A V.com Lurker Materializes: After College

February 28, 2013, 9:12 AM · Well, fellow V.commers, I have returned, after a four year hiatus from blogging. I've never really abandoned V.com, I've just resorted to the occasional lurking instead of actively contributing. When I started blogging here, I had only just discovered how much I loved playing. It was my first year of high school, I had a new teacher who was nothing short of a perfect fit for me, and I was just getting involved in a youth orchestra that would change my life. I started winning competitions all throughout the region, and ended up soloing three times with the Naples Philharmonic. When I wasn't subtlety (or not…) flirting with the clarinetist in the back of the youth orchestra, I loved logging on and sharing my success stories with the world in my over-dramatic high school way (by the way, that clarinetist? He's my husband now.)

Then college came. College was a mess for me. I was awarded a hefty academic scholarship and a very generous musical scholarship from my high school youth orchestra, and I had a year's worth of college credits since I had dual-enrolled in math and science classes through high school. Long story short, after the university making false promises, I ended up at Case Western Reserve University. Five days before I left, they took away a substantial amount of financial aid because I had "too much." Two weeks after classes began, they decided to refuse my transfer credits, even though I had emails where I had been told they would be accepted. Apparently the person who wrote those emails didn't have the authority to make such promises.

My one year in Cleveland was both stressful and amazing; in those two semesters, I took forty college credits, something like twenty four classes. About half of those (music theory, eurythmics, chamber music, lessons, etc.) were at the Cleveland Institute of Music. Those classes formed me as a musician more than any classes I would ever take again. But, on the whole, the situation was not a good fit for me. I made fantastic grades, in spite of getting swine flu and spending a month with pneumonia during the spring, but I felt like I fell between the cracks of being a "Conservatory kid" and a "CWRU kid." Furthermore, my private teacher and I were not a good fit, although we got along very well and I made good progress. At the end of the year, I decided I couldn't justify the hefty price tag.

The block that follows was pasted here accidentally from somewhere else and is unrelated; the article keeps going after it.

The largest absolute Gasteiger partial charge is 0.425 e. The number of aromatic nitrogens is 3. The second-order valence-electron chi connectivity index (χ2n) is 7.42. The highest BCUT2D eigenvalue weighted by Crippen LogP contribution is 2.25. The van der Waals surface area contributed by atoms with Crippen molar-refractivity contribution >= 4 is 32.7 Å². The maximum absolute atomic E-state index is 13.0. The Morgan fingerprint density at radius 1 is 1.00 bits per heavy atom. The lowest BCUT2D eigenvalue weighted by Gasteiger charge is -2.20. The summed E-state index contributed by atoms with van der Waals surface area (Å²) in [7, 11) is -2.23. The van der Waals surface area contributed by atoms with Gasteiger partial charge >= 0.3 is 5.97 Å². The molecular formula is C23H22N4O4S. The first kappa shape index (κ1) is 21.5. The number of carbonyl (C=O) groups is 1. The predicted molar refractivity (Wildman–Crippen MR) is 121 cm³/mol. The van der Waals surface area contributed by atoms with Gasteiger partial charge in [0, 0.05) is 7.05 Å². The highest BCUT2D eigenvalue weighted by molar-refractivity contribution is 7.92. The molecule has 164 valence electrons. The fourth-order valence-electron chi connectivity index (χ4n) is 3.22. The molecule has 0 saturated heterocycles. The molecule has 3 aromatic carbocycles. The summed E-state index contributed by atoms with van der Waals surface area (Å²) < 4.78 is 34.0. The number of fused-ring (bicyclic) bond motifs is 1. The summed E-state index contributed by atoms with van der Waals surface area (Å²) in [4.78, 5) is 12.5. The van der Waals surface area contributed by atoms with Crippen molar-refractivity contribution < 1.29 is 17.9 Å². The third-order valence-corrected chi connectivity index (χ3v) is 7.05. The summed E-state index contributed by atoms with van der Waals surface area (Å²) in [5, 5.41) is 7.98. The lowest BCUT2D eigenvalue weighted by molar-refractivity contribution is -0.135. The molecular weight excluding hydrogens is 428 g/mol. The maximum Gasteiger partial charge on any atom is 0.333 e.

I spent a year in limbo, taking classes at the university I had dual-enrolled at and studying with my teacher from high school. I don't regret that year at all. Ave Maria University has a small but excellent music program, centered around sacred music studies. I had some incredibly powerful musical experiences there, including singing the Durufle Requiem at a Latin High Mass and playing chamber music with one of the most amazing musicians I have ever encountered.

After running the audition circuit (again), I ended up at The Florida State University. I spent two years and a half years there, completing a B.M. in Violin and a B.M.E. in Instrumental Education. All of the faculty and staff there were amazing and bent over backwards to give me the best and most affordable education I could get. I did two full years (summers included) of coursework and a semester of student teaching through FSU and graduated just this last December with both degrees summa cum laude.